When should you get a real estate attorney? In short, always. There are way too many stories of people who thought they could do a deal “between friends” that have ended up in absolute disaster.
There was recently a case where a client agreed to do a cash deal for a home and save fees by not involving a realtor and not involving a lawyer. The buyer paid the seller $30,000 as a down payment. The seller then took that money and deposited on a new home they were buying. Both parties were really excited, as they trusted each other completely.
A few weeks later the buyer came back and told the seller they were no longer doing a cash deal, but rather were going to finance, and needed the money back they gave as a deposit to put in escrow. Unfortunately, the seller could not get the money back from the new deal for which they used the money.
The buyer and seller found themselves in a predicament that lasted months. Both the buyer and seller flung accusations at each other. Both argued and screamed. The buyer could not buy the house without getting the money back, but the seller could not give the money back. Moreover, if they did not close on the house by a certain date that was fast approaching, the buyer would lose the deposit on their new home. No party wanted to harm the other and yet no party was willing or able to budge.
What to do? Finally they seller contacted a lawyer. The lawyer explained to them that they should have had a lawyer with them, or at least a realtor with them, from the beginning to ensure messes like this do not happen. Had the seller and buyer simply put the deposit in escrow, they would not have been in any predicament. Moreover, had a lawyer been involved, they would have ensured that the contract was written better, not giving either party as much wiggle room, and room for error, as their contract did.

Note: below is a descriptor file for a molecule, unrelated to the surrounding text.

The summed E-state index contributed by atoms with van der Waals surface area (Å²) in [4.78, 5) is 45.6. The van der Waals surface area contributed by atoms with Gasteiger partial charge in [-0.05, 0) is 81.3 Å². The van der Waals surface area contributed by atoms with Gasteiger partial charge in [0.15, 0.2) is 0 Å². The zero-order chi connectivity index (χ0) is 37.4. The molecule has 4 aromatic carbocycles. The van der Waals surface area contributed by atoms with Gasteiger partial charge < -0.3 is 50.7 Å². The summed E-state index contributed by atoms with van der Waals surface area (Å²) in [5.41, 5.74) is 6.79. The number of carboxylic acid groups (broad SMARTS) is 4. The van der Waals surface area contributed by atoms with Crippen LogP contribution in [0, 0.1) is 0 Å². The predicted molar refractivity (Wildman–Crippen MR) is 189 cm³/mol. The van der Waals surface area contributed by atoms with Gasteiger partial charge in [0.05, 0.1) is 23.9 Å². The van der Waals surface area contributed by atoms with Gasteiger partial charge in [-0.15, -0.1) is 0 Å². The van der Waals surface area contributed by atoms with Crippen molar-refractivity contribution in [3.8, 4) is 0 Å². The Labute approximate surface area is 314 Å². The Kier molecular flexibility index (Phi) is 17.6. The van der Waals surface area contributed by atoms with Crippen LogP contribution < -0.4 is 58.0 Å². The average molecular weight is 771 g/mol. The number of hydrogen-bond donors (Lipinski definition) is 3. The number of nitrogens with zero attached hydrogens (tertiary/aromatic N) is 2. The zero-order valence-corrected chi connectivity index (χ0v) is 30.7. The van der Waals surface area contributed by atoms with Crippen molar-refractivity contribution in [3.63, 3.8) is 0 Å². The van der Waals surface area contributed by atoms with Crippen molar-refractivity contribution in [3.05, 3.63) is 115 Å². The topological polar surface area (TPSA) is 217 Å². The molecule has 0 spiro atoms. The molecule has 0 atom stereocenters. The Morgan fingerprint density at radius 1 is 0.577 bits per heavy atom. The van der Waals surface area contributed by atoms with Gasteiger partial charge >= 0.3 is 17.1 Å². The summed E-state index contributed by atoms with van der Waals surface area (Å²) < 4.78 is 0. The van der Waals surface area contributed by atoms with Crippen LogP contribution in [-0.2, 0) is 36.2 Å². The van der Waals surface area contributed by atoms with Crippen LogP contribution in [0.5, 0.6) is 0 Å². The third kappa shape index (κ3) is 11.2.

The lawyer did come up with a solution, however. The lawyer contacted the builder of the new house and discovered that they had placed the $30,000 in an escrow account. The lawyer made a deal with the title company and drew up papers for a double, or simultaneous, close. This deal enabled them to use the $30,000 in escrow for both the old house and the new house. The buyers were able to get their loan and buy the old house and the sellers were able to sell their home and buy their new house.
Thankfully, this story has a happy ending. But it did end up costing both parties a lot of time and energy that they would have saved had they simply involved a lawyer from the beginning.
Thus, when in doubt, hire a lawyer. At least make sure that you have a realtor involved in your deal. Realtors are familiar enough with real estate law to ensure that you do not end up in sticky situations like the one described above.